New EDGE for Australian exploration
26 November 2003
Australia's exploration industry could benefit with the opening today of a new three-dimensional visualisation theatre, known as the EDGE, by Ian Macfarlane, Minister for Industry, Tourism and Resources.
"The EDGE will enable scientists from Geoscience Australia to explore the land in 3D, providing a competitive edge in attracting international investment in exploration," Mr Macfarlane said.
"In the past, we typically used maps to interpret geological data collected from around Australia. With the Enhanced Discovery of Geosciences 3D Theatre, the EDGE, we can now look at the Earth as it really exists, in three dimensions, so that we can better understand it," Minister Macfarlane added.
Geoscience Australia is the first government geoscience organisation to use this technology. At $35 000, the new facility was built using in-house expertise at a fraction of the cost of similar systems used by exploration companies.
"Australia is a huge continent with almost eight million square kilometres to explore," Dr Neil Williams, Chief Executive Officer of Geoscience Australia said. "Much of our future resources are hidden or buried across that vast region. This technology will help us see below the surface and identify areas that have potential for mineral exploration."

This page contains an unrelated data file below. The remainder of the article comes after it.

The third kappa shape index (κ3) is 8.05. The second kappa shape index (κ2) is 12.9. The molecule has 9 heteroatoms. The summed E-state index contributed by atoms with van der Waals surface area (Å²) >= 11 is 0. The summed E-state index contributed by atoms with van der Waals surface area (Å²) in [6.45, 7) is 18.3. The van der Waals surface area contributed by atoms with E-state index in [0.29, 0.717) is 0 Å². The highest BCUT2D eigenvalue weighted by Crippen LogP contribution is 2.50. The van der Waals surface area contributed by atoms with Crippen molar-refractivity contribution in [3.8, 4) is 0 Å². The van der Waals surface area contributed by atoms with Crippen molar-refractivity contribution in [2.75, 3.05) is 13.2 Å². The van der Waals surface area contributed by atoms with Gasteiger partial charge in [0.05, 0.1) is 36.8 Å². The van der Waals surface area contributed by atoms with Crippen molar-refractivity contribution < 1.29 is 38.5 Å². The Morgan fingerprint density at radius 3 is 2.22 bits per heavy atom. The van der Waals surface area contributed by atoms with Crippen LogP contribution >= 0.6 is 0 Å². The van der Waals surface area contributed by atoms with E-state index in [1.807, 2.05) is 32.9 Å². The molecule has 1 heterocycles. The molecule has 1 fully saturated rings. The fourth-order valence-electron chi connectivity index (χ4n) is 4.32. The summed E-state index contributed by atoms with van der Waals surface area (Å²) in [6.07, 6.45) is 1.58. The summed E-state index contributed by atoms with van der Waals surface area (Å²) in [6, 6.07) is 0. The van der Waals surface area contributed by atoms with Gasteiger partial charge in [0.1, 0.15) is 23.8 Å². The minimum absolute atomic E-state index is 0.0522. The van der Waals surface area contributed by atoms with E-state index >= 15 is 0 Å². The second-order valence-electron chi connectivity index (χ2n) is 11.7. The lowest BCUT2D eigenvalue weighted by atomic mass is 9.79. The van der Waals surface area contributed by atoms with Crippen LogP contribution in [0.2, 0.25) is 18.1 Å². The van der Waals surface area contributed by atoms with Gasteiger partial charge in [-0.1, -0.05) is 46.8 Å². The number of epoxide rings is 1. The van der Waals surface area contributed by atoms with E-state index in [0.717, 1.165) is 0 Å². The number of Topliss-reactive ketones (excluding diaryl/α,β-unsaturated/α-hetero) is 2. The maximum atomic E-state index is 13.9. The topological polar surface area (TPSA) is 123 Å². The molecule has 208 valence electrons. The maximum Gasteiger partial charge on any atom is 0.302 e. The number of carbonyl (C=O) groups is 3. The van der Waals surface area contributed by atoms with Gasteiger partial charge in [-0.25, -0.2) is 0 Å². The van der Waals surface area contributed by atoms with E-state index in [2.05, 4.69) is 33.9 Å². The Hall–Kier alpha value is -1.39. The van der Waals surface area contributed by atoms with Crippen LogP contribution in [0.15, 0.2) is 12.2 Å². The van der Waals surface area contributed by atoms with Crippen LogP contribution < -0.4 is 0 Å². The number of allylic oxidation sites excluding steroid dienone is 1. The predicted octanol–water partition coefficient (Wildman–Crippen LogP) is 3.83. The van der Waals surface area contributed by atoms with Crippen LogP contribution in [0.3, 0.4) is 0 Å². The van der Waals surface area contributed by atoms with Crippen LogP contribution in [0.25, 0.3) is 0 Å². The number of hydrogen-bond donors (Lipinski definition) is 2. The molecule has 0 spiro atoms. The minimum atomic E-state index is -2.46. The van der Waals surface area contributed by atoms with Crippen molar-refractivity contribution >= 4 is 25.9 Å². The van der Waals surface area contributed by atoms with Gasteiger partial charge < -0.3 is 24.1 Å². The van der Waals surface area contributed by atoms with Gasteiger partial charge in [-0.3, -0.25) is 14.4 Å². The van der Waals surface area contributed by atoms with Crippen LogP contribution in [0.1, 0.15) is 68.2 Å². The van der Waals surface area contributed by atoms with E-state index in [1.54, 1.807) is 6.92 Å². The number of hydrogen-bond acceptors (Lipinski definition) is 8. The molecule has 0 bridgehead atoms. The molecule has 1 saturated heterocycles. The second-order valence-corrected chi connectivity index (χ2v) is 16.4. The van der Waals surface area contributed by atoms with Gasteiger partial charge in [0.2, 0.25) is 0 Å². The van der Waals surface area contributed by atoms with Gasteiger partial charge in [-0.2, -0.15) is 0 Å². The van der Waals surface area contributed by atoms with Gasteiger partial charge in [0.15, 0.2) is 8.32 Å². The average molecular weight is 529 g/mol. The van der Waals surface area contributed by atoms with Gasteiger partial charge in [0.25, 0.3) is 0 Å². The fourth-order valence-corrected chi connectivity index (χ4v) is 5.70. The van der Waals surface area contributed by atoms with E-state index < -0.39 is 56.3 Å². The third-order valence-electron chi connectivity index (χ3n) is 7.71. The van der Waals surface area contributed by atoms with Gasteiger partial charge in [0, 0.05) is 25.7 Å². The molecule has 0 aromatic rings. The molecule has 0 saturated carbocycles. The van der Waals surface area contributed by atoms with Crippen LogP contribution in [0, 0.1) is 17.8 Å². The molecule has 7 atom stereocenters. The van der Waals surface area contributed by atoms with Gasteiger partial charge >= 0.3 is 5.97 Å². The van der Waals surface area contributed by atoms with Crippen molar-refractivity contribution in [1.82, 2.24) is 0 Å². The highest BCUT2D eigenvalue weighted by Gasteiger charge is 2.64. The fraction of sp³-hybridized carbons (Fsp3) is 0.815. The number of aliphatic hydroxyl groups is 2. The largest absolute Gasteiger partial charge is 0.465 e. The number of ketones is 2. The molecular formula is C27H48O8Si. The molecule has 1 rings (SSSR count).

"It could provide more accurate pre-competitive information to government and industry about the sites we identify for potential exploration," he said.
The EDGE provides a group viewing experience for scientists and non-scientists. The advantage is that scientists can use spatial data to create moving 3D models which show the geological composition of the earth.
"Rather than trying to picture in your mind what lies below the surface, the EDGE gives you an instant picture of what the earth really looks like. Once we've interpreted what the images mean we can then use them as a tool to communicate with a broad audience ranging from industry professionals to non-scientists," Russell Hay, one of the EDGE creators at Geoscience Australia said.
"The EDGE gives the viewer the ability to don their 3D glasses, rotate a slice of earth and add or remove layers of data," Mr Hay added. "By interacting with the 3D image for the first time, our scientists realised instantly that a theory of geological interpretation they had previously thought true, just couldn't be possible."
The EDGE will be used for data interpretation in mineral and petroleum exploration, earthquake monitoring, salinity mapping and as an education and communication tool.
In the future, Geoscience Australia will further develop the EDGE by incorporating the capacity for virtual manipulation of the 3D images and teleconferencing so that people across the country can simultaneously interact with the same model.
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